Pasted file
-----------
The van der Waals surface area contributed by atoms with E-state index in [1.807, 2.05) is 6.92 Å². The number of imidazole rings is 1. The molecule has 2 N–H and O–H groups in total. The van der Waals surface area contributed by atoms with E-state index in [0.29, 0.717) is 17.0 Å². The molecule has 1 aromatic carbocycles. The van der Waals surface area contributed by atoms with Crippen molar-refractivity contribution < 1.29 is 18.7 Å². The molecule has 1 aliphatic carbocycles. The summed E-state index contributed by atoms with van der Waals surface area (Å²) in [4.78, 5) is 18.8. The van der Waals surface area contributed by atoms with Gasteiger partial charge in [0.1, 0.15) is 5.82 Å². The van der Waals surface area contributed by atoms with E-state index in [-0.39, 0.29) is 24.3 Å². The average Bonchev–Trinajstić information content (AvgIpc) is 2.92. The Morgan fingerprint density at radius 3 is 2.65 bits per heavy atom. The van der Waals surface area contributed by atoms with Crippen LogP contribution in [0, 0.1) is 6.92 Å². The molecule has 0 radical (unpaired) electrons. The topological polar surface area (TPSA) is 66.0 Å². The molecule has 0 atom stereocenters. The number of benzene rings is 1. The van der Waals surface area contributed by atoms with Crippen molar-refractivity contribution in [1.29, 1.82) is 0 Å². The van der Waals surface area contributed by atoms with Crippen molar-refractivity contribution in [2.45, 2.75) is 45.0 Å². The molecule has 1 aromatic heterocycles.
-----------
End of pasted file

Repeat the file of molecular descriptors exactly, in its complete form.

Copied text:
The van der Waals surface area contributed by atoms with E-state index in [1.807, 2.05) is 6.92 Å². The number of imidazole rings is 1. The molecule has 2 N–H and O–H groups in total. The van der Waals surface area contributed by atoms with E-state index in [0.29, 0.717) is 17.0 Å². The molecule has 1 aromatic carbocycles. The van der Waals surface area contributed by atoms with Crippen molar-refractivity contribution < 1.29 is 18.7 Å². The molecule has 1 aliphatic carbocycles. The summed E-state index contributed by atoms with van der Waals surface area (Å²) in [4.78, 5) is 18.8. The van der Waals surface area contributed by atoms with Gasteiger partial charge in [0.1, 0.15) is 5.82 Å². The van der Waals surface area contributed by atoms with E-state index in [-0.39, 0.29) is 24.3 Å². The average Bonchev–Trinajstić information content (AvgIpc) is 2.92. The Morgan fingerprint density at radius 3 is 2.65 bits per heavy atom. The van der Waals surface area contributed by atoms with Crippen LogP contribution in [0, 0.1) is 6.92 Å². The molecule has 0 radical (unpaired) electrons. The topological polar surface area (TPSA) is 66.0 Å². The molecule has 0 atom stereocenters. The number of benzene rings is 1. The van der Waals surface area contributed by atoms with Crippen molar-refractivity contribution in [1.29, 1.82) is 0 Å². The van der Waals surface area contributed by atoms with Crippen molar-refractivity contribution in [2.45, 2.75) is 45.0 Å². The molecule has 1 aromatic heterocycles.